Team Members

What problem the system is trying to solve
Very often, it is difficult to locate shared resources, such as wheelchairs at a hospital, when they are needed most. This causes inconvenience and sometimes frustration to the patients, their caregivers and hospital staff. The root cause is: after the wheelchairs are used, they are not returned to the designated spots where other users can easily locate them.

How can technology be used to track the wheelchairs, so that the hospital staff can locate them and return them to the designated spots for other users?
GPS, or Global Positioning System only works in outdoor environment where the microwave signal from the satellites can be received. RFID, or Radio Frequency Identification, requires the installation of huge “readers” all over the hospital compound. WiIFi tracking, based on the WiFi signal strength can be used, but this poses a security concern, as the small trackers to be placed on the wheelchairs will be in the same wireless network as the computers being used by the hospital staff.

Hence, a viable alternative is to use ZigBee.

Who the beneficiaries are
Patients and their caregivers, for moving between cars/taxis and the hospital wards. Hospital staff, for improving service and operation efficiency.

How the system works
ZigBee, based on IEEE802.15.4, is often used in WPAN (Wireless Personal Area Network), for wireless communication, wireless sensor network, automation etc. This innovation project, however, uses ZigBee for a different purpose: asset tracking. A ZigBee network consists of one Coordinator (for setting up the network), one or more Routers (for routing packets), and one or more End-devices. Illustration 1 shows a mesh network formed by C, R1, R2 and R3. There are two End-devices: E1 & E2.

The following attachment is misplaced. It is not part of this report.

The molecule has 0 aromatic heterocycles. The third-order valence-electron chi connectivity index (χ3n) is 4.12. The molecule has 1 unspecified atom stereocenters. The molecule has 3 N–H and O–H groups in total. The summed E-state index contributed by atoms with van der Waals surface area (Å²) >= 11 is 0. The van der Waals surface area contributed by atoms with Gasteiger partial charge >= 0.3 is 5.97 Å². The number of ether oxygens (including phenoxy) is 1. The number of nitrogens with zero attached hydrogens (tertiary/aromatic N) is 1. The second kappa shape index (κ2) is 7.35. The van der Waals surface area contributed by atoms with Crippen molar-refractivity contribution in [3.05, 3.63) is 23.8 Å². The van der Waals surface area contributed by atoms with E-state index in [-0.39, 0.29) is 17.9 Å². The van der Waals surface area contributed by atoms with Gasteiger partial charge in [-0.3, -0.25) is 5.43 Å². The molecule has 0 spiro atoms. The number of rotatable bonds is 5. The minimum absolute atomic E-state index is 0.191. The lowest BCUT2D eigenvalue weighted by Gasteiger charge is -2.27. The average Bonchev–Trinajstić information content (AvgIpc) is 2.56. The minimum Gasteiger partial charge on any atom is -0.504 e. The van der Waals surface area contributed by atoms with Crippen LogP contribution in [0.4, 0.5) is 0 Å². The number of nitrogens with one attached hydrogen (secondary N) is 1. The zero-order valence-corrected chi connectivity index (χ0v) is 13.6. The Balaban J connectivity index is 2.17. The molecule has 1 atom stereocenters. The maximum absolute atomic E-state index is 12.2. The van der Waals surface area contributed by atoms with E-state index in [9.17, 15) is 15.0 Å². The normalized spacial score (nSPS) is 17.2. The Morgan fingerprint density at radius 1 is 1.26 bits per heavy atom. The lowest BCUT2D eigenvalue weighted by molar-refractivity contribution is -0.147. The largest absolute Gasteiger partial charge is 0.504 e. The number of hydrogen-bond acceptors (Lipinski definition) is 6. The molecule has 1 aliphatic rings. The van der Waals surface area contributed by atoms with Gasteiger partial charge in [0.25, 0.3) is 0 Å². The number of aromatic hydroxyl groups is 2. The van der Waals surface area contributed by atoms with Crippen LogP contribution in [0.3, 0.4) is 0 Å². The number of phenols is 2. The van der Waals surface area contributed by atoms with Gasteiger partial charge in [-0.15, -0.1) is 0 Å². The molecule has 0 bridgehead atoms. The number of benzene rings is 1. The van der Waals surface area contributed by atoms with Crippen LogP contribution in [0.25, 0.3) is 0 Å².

Let’s say that initially, a wheelchair with the End-device E1 attached, is in a room with Router R2. E1 will be connected (wirelessly) to R2. If the wheelchair is moved to another room with Router R1, E1 will become connected to R1, due to the stronger signal from R1. When E1 detects a change in “parent” (i.e. the connected router), it will report to the Coordinator/Data Concentrator, via the ZigBee wireless mesh network. In this way, the Data Concentrator has a record of the last known location of every asset item.  Illustration 2 shows what the hospital staff will see when the wheelchair is moved.

To deploy this tracking methodology, the Coordinator and Routers must be strategically positioned, so that each identifiable venue has one of them. Furthermore, the End-devices or “trackers” must be made small, reliable and low power (*). They must also be securely attached to the asset items. Needless to say, setting up should be fairly straightforward, and there should be minimum maintenance once the devices are deployed in the field.

(*) The 2000mAh battery can last up to 3 months, based on empirical measurement and calculation.

Illustration 3 shows, on the right, a ZigBee router, and on the left, a ZigBee tracker. Each costs around $49.4 to manufacture. So, to track 45 wheelchairs moving about in 15 identifiable venues, 60 such boards will be required, and the cost would be $2965.


We found that Zigbee Tracking could be used to track assets (i.e Wheelchairs) which are commonly hard to locate in large numbers. Our design allows easy set-up of the tracking system, and minimal technical knowledge is required to maintain or modify the system.


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